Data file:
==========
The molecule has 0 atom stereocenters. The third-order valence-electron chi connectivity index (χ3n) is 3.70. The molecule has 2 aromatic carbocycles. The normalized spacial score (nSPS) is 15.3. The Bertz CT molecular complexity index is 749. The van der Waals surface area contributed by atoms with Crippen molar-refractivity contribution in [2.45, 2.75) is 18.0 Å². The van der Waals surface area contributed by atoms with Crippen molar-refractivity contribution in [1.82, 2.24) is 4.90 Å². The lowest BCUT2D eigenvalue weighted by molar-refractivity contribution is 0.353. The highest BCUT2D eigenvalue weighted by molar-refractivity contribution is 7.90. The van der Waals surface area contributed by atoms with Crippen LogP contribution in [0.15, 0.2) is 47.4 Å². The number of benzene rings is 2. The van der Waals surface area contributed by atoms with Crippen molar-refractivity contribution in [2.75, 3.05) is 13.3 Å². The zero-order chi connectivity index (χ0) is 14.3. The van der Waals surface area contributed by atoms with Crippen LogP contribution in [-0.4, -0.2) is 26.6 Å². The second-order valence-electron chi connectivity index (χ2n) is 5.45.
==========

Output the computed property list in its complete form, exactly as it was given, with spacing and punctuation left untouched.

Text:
The molecule has 0 atom stereocenters. The third-order valence-electron chi connectivity index (χ3n) is 3.70. The molecule has 2 aromatic carbocycles. The normalized spacial score (nSPS) is 15.3. The Bertz CT molecular complexity index is 749. The van der Waals surface area contributed by atoms with Crippen molar-refractivity contribution in [2.45, 2.75) is 18.0 Å². The van der Waals surface area contributed by atoms with Crippen molar-refractivity contribution in [1.82, 2.24) is 4.90 Å². The lowest BCUT2D eigenvalue weighted by molar-refractivity contribution is 0.353. The highest BCUT2D eigenvalue weighted by molar-refractivity contribution is 7.90. The van der Waals surface area contributed by atoms with Crippen LogP contribution in [0.15, 0.2) is 47.4 Å². The number of benzene rings is 2. The van der Waals surface area contributed by atoms with Crippen molar-refractivity contribution in [2.75, 3.05) is 13.3 Å². The zero-order chi connectivity index (χ0) is 14.3. The van der Waals surface area contributed by atoms with Crippen LogP contribution in [-0.4, -0.2) is 26.6 Å². The second-order valence-electron chi connectivity index (χ2n) is 5.45.